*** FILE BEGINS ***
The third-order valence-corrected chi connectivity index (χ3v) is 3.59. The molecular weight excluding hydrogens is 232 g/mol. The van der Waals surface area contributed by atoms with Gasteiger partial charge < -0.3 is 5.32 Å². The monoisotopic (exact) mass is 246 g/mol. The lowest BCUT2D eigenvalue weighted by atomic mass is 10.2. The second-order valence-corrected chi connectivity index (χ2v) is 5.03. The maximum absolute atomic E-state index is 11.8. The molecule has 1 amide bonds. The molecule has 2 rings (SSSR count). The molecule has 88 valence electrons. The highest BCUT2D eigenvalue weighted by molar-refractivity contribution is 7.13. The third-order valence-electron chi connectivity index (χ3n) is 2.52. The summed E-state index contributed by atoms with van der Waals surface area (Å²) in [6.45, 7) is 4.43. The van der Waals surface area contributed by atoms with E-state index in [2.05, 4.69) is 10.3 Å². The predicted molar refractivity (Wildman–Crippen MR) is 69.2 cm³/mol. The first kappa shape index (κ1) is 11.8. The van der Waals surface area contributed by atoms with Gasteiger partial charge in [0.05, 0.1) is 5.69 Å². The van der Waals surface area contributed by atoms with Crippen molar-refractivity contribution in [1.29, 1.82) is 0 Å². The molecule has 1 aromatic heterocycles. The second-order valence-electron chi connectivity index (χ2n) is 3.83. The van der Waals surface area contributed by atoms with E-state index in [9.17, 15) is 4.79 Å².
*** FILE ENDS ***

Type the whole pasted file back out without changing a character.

The third-order valence-corrected chi connectivity index (χ3v) is 3.59. The molecular weight excluding hydrogens is 232 g/mol. The van der Waals surface area contributed by atoms with Gasteiger partial charge < -0.3 is 5.32 Å². The monoisotopic (exact) mass is 246 g/mol. The lowest BCUT2D eigenvalue weighted by atomic mass is 10.2. The second-order valence-corrected chi connectivity index (χ2v) is 5.03. The maximum absolute atomic E-state index is 11.8. The molecule has 1 amide bonds. The molecule has 2 rings (SSSR count). The molecule has 88 valence electrons. The highest BCUT2D eigenvalue weighted by molar-refractivity contribution is 7.13. The third-order valence-electron chi connectivity index (χ3n) is 2.52. The summed E-state index contributed by atoms with van der Waals surface area (Å²) in [6.45, 7) is 4.43. The van der Waals surface area contributed by atoms with E-state index in [2.05, 4.69) is 10.3 Å². The predicted molar refractivity (Wildman–Crippen MR) is 69.2 cm³/mol. The first kappa shape index (κ1) is 11.8. The van der Waals surface area contributed by atoms with Gasteiger partial charge in [0.05, 0.1) is 5.69 Å². The van der Waals surface area contributed by atoms with Crippen molar-refractivity contribution in [1.29, 1.82) is 0 Å². The molecule has 1 aromatic heterocycles. The second-order valence-electron chi connectivity index (χ2n) is 3.83. The van der Waals surface area contributed by atoms with E-state index in [9.17, 15) is 4.79 Å².